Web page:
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Cobra was a wild mustang from Nevada when Tallahassee horse trainer Marsha Hartford-Sapp first met him in 2010. (Photo: Kim Chason – chasonphotos.com)
Cobra was a wild mustang from Nevada when Tallahassee horse trainer Marsha Hartford-Sapp first met him in 2010. (Photo: Kim Chason – chasonphotos.com)

by CD Davidson-Hiers

Cobra was a wild young mustang from Nevada when Tallahassee horse trainer Marsha Hartford-Sapp first met him in 2010. Now, nearly a decade later, he’s the only mustang to ever win the National Horse of the Year award presented by the governing body of equestrian sports, the U.S. Equestrian Federation. It’s a prestigious award, and one that was decided by online voting, open internationally. On Jan. 12, Hartford-Sapp was in West Palm Beach for the USEF awards ceremony. She knew Cobra was one of three horses nominated, but the final results of the voting were kept secret. Hartford-Sapp described it as the Grammy’s for horses.

“That award is something that — is one of these things that’s given once in a lifetime, you know? So, to me, it kind of signifies, you know, the completion of my project of Cobra,” Hartford-Sapp said. “It’s a wonderful award to receive at the time of his retirement.” Cobra was nominated for the award by the Western Dressage Association of America and then a committee of USEF members narrowed the nominations to the three top horses, USEF communications director Julian McPeak wrote in an email. She added that Cobra is the only mustang on record to win the honor.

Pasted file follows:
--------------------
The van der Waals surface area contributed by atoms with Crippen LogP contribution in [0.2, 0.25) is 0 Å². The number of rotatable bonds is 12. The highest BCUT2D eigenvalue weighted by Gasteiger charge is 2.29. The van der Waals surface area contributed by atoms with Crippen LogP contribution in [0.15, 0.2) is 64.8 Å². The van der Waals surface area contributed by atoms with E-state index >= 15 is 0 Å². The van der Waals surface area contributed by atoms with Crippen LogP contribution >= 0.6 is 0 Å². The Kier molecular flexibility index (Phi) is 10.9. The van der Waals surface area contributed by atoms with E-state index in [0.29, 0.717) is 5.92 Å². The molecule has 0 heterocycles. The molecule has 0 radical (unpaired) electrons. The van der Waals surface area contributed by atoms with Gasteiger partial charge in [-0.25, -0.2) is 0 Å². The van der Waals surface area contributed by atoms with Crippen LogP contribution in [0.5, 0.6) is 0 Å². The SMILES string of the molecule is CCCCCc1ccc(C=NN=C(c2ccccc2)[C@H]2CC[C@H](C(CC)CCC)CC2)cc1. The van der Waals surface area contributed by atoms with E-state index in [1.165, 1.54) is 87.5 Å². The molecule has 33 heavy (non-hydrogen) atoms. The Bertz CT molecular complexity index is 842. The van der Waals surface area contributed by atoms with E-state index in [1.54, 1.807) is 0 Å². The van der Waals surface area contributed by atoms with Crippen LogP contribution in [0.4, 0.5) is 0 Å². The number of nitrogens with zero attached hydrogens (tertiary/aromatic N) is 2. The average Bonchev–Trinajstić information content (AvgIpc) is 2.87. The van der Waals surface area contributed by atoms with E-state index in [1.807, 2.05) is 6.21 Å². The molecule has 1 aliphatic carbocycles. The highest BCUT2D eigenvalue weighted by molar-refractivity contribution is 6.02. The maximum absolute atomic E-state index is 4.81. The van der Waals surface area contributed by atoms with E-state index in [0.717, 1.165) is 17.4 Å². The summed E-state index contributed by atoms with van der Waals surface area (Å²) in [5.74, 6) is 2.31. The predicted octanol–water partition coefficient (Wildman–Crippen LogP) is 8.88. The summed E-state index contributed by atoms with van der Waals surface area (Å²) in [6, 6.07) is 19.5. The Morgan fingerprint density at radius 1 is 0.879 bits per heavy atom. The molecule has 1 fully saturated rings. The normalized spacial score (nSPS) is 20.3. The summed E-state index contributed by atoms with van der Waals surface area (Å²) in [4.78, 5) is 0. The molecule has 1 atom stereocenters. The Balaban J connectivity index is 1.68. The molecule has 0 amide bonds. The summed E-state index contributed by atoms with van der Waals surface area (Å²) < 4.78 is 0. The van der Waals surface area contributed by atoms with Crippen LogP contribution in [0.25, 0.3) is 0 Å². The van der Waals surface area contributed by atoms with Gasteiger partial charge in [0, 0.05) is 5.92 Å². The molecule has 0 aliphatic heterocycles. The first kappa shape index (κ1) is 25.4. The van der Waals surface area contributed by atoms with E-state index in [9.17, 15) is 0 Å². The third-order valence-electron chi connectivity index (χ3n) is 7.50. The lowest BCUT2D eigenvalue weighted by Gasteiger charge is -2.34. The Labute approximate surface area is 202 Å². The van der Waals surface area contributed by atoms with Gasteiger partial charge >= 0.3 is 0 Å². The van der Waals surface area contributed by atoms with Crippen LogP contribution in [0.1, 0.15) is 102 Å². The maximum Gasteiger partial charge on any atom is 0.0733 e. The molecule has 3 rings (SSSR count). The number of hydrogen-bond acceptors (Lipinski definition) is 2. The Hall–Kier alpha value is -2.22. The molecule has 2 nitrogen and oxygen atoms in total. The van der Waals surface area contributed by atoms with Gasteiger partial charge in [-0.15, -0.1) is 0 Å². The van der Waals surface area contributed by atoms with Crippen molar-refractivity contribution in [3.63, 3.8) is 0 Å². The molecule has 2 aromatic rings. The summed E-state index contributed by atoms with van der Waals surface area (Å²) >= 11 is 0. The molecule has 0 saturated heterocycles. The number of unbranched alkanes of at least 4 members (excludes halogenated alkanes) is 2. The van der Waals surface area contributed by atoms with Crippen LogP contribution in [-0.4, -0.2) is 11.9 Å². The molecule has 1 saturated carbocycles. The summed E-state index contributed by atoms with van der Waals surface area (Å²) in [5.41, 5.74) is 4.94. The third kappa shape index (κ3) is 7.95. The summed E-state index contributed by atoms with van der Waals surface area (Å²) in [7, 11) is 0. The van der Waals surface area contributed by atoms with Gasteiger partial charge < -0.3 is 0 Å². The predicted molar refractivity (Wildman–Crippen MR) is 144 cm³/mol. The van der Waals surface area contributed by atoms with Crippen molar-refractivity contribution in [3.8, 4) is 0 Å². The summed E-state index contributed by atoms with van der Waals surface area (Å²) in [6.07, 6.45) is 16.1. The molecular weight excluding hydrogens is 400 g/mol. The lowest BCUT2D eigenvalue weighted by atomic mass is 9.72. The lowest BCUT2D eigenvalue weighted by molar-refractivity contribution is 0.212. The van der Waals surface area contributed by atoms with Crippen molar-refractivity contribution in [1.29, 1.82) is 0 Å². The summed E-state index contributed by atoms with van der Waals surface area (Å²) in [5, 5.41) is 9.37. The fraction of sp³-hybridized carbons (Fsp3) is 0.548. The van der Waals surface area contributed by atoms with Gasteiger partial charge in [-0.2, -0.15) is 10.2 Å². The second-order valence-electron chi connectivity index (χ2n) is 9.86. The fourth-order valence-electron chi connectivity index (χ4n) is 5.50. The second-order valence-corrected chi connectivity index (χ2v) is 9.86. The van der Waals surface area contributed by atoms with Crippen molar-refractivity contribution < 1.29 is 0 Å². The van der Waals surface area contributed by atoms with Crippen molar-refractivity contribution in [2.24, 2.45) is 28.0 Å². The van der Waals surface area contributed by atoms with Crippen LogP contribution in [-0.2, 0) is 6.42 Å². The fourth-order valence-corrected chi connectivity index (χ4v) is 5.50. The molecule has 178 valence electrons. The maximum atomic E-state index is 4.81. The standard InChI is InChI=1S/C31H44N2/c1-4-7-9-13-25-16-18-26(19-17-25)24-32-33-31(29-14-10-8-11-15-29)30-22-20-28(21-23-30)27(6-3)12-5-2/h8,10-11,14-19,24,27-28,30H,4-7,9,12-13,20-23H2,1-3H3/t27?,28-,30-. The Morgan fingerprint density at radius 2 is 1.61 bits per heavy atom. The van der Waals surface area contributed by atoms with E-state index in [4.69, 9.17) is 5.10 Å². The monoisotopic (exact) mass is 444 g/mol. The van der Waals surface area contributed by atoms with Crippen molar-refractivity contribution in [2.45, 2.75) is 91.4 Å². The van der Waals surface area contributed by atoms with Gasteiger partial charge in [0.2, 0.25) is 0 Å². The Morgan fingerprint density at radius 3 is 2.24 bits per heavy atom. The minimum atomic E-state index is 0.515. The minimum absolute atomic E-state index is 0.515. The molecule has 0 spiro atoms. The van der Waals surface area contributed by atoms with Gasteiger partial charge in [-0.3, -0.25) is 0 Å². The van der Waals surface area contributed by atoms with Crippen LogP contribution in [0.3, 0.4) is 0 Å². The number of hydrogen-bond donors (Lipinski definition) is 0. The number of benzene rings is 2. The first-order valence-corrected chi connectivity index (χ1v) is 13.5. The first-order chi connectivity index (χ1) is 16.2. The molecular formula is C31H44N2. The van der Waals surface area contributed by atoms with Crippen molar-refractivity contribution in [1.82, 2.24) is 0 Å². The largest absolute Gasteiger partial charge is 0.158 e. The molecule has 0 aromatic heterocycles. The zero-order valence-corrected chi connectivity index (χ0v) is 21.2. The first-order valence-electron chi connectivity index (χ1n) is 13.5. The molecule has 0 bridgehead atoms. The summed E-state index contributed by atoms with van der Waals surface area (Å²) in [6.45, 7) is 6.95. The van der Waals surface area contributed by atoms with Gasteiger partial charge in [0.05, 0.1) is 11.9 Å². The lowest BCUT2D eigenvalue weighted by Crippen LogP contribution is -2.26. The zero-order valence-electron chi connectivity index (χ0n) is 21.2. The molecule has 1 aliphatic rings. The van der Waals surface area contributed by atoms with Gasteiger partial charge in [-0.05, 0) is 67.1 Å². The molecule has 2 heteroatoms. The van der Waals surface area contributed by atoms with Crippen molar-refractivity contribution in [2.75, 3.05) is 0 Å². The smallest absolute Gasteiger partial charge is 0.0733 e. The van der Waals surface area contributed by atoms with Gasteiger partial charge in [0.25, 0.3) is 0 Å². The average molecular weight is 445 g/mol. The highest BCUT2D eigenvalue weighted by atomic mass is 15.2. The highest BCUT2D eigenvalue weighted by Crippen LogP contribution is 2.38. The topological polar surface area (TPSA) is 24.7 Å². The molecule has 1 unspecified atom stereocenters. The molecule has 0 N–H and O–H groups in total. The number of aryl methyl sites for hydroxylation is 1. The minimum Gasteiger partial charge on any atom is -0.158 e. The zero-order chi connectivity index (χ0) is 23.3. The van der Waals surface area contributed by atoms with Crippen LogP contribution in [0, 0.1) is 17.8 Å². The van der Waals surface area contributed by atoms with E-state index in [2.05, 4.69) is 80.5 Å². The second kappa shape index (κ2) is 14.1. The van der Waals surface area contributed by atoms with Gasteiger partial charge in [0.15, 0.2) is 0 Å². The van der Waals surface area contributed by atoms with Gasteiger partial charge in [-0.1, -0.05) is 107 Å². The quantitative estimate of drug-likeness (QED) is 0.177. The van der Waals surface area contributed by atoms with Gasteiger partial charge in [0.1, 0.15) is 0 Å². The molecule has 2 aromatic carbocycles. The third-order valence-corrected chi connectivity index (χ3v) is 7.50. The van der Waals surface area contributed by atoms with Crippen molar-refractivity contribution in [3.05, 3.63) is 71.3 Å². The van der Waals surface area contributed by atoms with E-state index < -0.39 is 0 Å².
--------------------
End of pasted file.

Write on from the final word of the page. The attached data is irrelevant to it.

On Jan. 12, Marsha Hartford-Sapp was in West Palm Beach for the USEF awards ceremony with Cobra, who the National Horse of the Year award.
On Jan. 12, Marsha Hartford-Sapp was in West Palm Beach for the USEF awards ceremony with Cobra, who the National Horse of the Year award.

Cobra was not supposed to be in the herd of mustangs in 2010 when Hartford-Sapp spotted him. He has a four-digit brand on his hip, 4057, that meant he had been already been passed over for adoption three times and was marked as un-adoptable. But the 6-year-old mustang was part of the group of wild horses the U.S. Bureau of Land Management had rounded up and selected for an Extreme Mustang Makeover competition but was most likely there by accident. Hartford-Sapp spotted him amongst 200 or so other horses. It was her second year as a selected trainer for the Extreme Mustang Makeover and she has, since 2009, placed amongst the top-five finalists in six of the competitions, and been a champion in two others. “I thought that he was very noble, and he had this amazing presence about him, and his presence really drew me to him,” Hartford-Sapp said.

This article originally appeared in it's entirety on The Tallahassee Democrat and this excerpt is published here with permission. Find out more interesting stories in our section on Recreation & Lifestyle.

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